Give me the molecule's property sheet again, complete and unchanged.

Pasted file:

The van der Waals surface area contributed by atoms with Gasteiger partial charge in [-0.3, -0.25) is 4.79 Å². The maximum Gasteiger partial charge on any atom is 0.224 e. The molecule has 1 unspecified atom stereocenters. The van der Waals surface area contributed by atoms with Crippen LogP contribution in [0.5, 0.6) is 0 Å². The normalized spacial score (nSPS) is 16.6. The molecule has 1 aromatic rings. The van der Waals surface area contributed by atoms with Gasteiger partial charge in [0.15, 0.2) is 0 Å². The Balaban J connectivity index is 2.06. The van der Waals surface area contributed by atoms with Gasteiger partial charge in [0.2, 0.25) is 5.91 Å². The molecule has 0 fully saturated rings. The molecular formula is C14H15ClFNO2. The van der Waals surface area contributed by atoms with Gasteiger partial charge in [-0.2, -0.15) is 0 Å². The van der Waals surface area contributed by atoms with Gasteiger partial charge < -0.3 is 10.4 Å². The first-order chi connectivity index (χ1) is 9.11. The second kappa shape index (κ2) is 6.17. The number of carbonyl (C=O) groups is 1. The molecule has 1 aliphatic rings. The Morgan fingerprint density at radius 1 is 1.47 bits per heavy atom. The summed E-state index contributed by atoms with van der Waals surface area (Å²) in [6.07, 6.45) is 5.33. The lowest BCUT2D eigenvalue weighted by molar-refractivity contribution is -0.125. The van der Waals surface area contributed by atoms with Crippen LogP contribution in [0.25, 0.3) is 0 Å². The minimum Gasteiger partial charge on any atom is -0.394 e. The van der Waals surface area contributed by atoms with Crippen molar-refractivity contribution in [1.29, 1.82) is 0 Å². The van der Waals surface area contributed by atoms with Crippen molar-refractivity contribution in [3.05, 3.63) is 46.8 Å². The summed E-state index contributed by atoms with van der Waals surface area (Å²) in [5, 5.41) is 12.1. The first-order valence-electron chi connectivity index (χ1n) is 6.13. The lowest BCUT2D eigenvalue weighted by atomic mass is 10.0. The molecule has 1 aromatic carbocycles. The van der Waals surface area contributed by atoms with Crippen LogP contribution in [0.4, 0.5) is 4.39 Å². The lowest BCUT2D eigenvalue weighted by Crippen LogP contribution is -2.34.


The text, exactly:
The van der Waals surface area contributed by atoms with Gasteiger partial charge in [-0.3, -0.25) is 4.79 Å². The maximum Gasteiger partial charge on any atom is 0.224 e. The molecule has 1 unspecified atom stereocenters. The van der Waals surface area contributed by atoms with Crippen LogP contribution in [0.5, 0.6) is 0 Å². The normalized spacial score (nSPS) is 16.6. The molecule has 1 aromatic rings. The van der Waals surface area contributed by atoms with Gasteiger partial charge in [0.15, 0.2) is 0 Å². The Balaban J connectivity index is 2.06. The van der Waals surface area contributed by atoms with Gasteiger partial charge in [0.2, 0.25) is 5.91 Å². The molecule has 0 fully saturated rings. The molecular formula is C14H15ClFNO2. The van der Waals surface area contributed by atoms with Gasteiger partial charge in [-0.2, -0.15) is 0 Å². The van der Waals surface area contributed by atoms with Gasteiger partial charge < -0.3 is 10.4 Å². The first-order chi connectivity index (χ1) is 9.11. The second kappa shape index (κ2) is 6.17. The number of carbonyl (C=O) groups is 1. The molecule has 1 aliphatic rings. The Morgan fingerprint density at radius 1 is 1.47 bits per heavy atom. The summed E-state index contributed by atoms with van der Waals surface area (Å²) in [6.07, 6.45) is 5.33. The lowest BCUT2D eigenvalue weighted by molar-refractivity contribution is -0.125. The van der Waals surface area contributed by atoms with Crippen LogP contribution in [0.25, 0.3) is 0 Å². The minimum Gasteiger partial charge on any atom is -0.394 e. The van der Waals surface area contributed by atoms with Crippen molar-refractivity contribution in [1.29, 1.82) is 0 Å². The van der Waals surface area contributed by atoms with Crippen molar-refractivity contribution in [3.05, 3.63) is 46.8 Å². The summed E-state index contributed by atoms with van der Waals surface area (Å²) in [5, 5.41) is 12.1. The first-order valence-electron chi connectivity index (χ1n) is 6.13. The lowest BCUT2D eigenvalue weighted by atomic mass is 10.0. The molecule has 1 aromatic carbocycles. The van der Waals surface area contributed by atoms with Crippen LogP contribution in [0.4, 0.5) is 4.39 Å². The lowest BCUT2D eigenvalue weighted by Crippen LogP contribution is -2.34.